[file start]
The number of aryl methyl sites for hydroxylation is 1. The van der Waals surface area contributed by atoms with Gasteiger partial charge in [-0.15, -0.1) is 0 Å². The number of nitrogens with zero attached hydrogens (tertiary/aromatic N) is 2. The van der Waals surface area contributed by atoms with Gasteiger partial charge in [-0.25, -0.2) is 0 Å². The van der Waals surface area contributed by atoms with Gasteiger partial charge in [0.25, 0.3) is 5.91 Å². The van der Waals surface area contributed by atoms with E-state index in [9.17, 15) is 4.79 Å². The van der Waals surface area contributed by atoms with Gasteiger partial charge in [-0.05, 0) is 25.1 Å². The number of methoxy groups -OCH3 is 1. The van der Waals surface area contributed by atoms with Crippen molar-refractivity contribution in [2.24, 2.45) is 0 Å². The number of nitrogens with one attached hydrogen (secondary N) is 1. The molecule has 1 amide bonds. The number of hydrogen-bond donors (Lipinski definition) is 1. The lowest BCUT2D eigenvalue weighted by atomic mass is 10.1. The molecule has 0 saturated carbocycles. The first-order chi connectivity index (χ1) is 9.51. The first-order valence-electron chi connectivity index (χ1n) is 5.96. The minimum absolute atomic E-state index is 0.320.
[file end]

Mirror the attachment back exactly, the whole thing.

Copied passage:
The number of aryl methyl sites for hydroxylation is 1. The van der Waals surface area contributed by atoms with Gasteiger partial charge in [-0.15, -0.1) is 0 Å². The number of nitrogens with zero attached hydrogens (tertiary/aromatic N) is 2. The van der Waals surface area contributed by atoms with Gasteiger partial charge in [-0.25, -0.2) is 0 Å². The van der Waals surface area contributed by atoms with Gasteiger partial charge in [0.25, 0.3) is 5.91 Å². The van der Waals surface area contributed by atoms with E-state index in [9.17, 15) is 4.79 Å². The van der Waals surface area contributed by atoms with Gasteiger partial charge in [-0.05, 0) is 25.1 Å². The number of methoxy groups -OCH3 is 1. The van der Waals surface area contributed by atoms with Crippen molar-refractivity contribution in [2.24, 2.45) is 0 Å². The number of nitrogens with one attached hydrogen (secondary N) is 1. The molecule has 1 amide bonds. The number of hydrogen-bond donors (Lipinski definition) is 1. The lowest BCUT2D eigenvalue weighted by atomic mass is 10.1. The molecule has 0 saturated carbocycles. The first-order chi connectivity index (χ1) is 9.51. The first-order valence-electron chi connectivity index (χ1n) is 5.96. The minimum absolute atomic E-state index is 0.320.